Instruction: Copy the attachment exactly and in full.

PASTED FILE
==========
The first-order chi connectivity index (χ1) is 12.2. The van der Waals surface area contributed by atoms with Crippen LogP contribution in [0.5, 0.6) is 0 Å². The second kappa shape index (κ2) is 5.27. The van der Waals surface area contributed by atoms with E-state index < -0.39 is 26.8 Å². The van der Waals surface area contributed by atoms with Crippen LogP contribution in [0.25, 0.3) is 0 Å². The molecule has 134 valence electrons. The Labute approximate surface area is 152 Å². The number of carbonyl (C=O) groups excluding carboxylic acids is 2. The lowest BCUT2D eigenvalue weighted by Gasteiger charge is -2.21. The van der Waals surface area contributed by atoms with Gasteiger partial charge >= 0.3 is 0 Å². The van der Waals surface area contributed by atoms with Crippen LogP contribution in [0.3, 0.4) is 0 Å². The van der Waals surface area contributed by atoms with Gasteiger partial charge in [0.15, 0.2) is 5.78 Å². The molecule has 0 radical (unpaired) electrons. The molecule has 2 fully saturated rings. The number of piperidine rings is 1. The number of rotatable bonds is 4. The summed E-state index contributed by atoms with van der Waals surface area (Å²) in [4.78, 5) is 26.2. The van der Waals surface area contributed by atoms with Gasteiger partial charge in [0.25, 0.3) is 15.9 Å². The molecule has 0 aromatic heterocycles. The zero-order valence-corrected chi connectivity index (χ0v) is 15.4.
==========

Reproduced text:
The first-order chi connectivity index (χ1) is 12.2. The van der Waals surface area contributed by atoms with Crippen LogP contribution in [0.5, 0.6) is 0 Å². The second kappa shape index (κ2) is 5.27. The van der Waals surface area contributed by atoms with E-state index < -0.39 is 26.8 Å². The van der Waals surface area contributed by atoms with Crippen LogP contribution in [0.25, 0.3) is 0 Å². The molecule has 134 valence electrons. The Labute approximate surface area is 152 Å². The number of carbonyl (C=O) groups excluding carboxylic acids is 2. The lowest BCUT2D eigenvalue weighted by Gasteiger charge is -2.21. The van der Waals surface area contributed by atoms with Gasteiger partial charge >= 0.3 is 0 Å². The van der Waals surface area contributed by atoms with Crippen LogP contribution in [0.3, 0.4) is 0 Å². The van der Waals surface area contributed by atoms with Gasteiger partial charge in [0.15, 0.2) is 5.78 Å². The molecule has 0 radical (unpaired) electrons. The molecule has 2 fully saturated rings. The number of piperidine rings is 1. The number of rotatable bonds is 4. The summed E-state index contributed by atoms with van der Waals surface area (Å²) in [4.78, 5) is 26.2. The van der Waals surface area contributed by atoms with Gasteiger partial charge in [0.25, 0.3) is 15.9 Å². The molecule has 0 aromatic heterocycles. The zero-order valence-corrected chi connectivity index (χ0v) is 15.4.